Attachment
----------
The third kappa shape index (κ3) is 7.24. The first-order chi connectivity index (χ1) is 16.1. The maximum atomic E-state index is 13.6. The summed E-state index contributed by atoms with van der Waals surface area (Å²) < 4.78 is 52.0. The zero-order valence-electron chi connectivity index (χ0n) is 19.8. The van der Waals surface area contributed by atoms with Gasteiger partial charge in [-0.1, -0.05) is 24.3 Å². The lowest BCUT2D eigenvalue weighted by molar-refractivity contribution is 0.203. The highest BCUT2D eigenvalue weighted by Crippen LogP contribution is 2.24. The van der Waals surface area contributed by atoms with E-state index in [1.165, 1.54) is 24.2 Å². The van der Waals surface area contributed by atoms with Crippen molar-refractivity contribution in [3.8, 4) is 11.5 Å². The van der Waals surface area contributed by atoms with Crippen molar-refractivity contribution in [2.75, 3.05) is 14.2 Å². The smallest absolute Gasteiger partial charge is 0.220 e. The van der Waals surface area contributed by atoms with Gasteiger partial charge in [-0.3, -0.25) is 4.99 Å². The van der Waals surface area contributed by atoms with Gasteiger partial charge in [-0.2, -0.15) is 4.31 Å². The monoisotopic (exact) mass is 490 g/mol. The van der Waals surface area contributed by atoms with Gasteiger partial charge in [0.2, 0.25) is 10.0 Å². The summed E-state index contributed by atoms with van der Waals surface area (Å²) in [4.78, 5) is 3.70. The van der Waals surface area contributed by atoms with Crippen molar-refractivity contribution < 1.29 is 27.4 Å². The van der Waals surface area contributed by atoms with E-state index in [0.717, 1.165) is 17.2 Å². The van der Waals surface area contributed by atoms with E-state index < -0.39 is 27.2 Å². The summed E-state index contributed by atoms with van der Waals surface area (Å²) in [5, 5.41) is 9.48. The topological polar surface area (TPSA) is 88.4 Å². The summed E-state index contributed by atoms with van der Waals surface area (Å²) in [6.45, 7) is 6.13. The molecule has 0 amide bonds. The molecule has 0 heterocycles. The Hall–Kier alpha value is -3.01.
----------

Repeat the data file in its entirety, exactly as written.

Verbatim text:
The third kappa shape index (κ3) is 7.24. The first-order chi connectivity index (χ1) is 16.1. The maximum atomic E-state index is 13.6. The summed E-state index contributed by atoms with van der Waals surface area (Å²) < 4.78 is 52.0. The zero-order valence-electron chi connectivity index (χ0n) is 19.8. The van der Waals surface area contributed by atoms with Gasteiger partial charge in [-0.1, -0.05) is 24.3 Å². The lowest BCUT2D eigenvalue weighted by molar-refractivity contribution is 0.203. The highest BCUT2D eigenvalue weighted by Crippen LogP contribution is 2.24. The van der Waals surface area contributed by atoms with E-state index in [1.165, 1.54) is 24.2 Å². The van der Waals surface area contributed by atoms with Crippen molar-refractivity contribution in [3.8, 4) is 11.5 Å². The van der Waals surface area contributed by atoms with Crippen molar-refractivity contribution in [2.75, 3.05) is 14.2 Å². The smallest absolute Gasteiger partial charge is 0.220 e. The van der Waals surface area contributed by atoms with Gasteiger partial charge in [-0.3, -0.25) is 4.99 Å². The van der Waals surface area contributed by atoms with Gasteiger partial charge in [-0.2, -0.15) is 4.31 Å². The monoisotopic (exact) mass is 490 g/mol. The van der Waals surface area contributed by atoms with Gasteiger partial charge in [0.2, 0.25) is 10.0 Å². The summed E-state index contributed by atoms with van der Waals surface area (Å²) in [4.78, 5) is 3.70. The van der Waals surface area contributed by atoms with Crippen molar-refractivity contribution < 1.29 is 27.4 Å². The van der Waals surface area contributed by atoms with E-state index in [0.717, 1.165) is 17.2 Å². The van der Waals surface area contributed by atoms with E-state index < -0.39 is 27.2 Å². The summed E-state index contributed by atoms with van der Waals surface area (Å²) in [5, 5.41) is 9.48. The topological polar surface area (TPSA) is 88.4 Å². The summed E-state index contributed by atoms with van der Waals surface area (Å²) in [6.45, 7) is 6.13. The molecule has 0 amide bonds. The molecule has 0 heterocycles. The Hall–Kier alpha value is -3.01.